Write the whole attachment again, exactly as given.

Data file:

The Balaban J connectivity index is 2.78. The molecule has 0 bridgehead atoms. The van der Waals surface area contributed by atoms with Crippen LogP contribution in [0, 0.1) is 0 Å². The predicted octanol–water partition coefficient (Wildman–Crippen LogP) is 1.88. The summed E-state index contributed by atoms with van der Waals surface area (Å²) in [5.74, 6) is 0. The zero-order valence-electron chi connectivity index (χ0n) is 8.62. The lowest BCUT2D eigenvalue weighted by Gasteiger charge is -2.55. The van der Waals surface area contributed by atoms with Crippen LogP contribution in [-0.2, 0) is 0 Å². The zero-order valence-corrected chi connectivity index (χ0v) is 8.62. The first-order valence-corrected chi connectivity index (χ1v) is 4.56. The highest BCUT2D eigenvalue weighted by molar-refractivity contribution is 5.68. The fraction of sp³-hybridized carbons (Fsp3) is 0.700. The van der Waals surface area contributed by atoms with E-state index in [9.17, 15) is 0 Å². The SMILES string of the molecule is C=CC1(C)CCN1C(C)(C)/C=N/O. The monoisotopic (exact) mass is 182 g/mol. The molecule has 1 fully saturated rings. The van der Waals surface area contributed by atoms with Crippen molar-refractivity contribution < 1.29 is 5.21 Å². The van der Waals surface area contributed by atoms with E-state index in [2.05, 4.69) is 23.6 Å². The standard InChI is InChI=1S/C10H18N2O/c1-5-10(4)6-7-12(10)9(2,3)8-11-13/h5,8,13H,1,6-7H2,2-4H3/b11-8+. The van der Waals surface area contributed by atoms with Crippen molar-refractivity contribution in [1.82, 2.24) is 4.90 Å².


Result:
The Balaban J connectivity index is 2.78. The molecule has 0 bridgehead atoms. The van der Waals surface area contributed by atoms with Crippen LogP contribution in [0, 0.1) is 0 Å². The predicted octanol–water partition coefficient (Wildman–Crippen LogP) is 1.88. The summed E-state index contributed by atoms with van der Waals surface area (Å²) in [5.74, 6) is 0. The zero-order valence-electron chi connectivity index (χ0n) is 8.62. The lowest BCUT2D eigenvalue weighted by Gasteiger charge is -2.55. The van der Waals surface area contributed by atoms with Crippen LogP contribution in [-0.2, 0) is 0 Å². The zero-order valence-corrected chi connectivity index (χ0v) is 8.62. The first-order valence-corrected chi connectivity index (χ1v) is 4.56. The highest BCUT2D eigenvalue weighted by molar-refractivity contribution is 5.68. The fraction of sp³-hybridized carbons (Fsp3) is 0.700. The van der Waals surface area contributed by atoms with E-state index in [9.17, 15) is 0 Å². The SMILES string of the molecule is C=CC1(C)CCN1C(C)(C)/C=N/O. The monoisotopic (exact) mass is 182 g/mol. The molecule has 1 fully saturated rings. The van der Waals surface area contributed by atoms with Crippen molar-refractivity contribution < 1.29 is 5.21 Å². The van der Waals surface area contributed by atoms with E-state index in [2.05, 4.69) is 23.6 Å². The standard InChI is InChI=1S/C10H18N2O/c1-5-10(4)6-7-12(10)9(2,3)8-11-13/h5,8,13H,1,6-7H2,2-4H3/b11-8+. The van der Waals surface area contributed by atoms with Crippen molar-refractivity contribution in [1.82, 2.24) is 4.90 Å².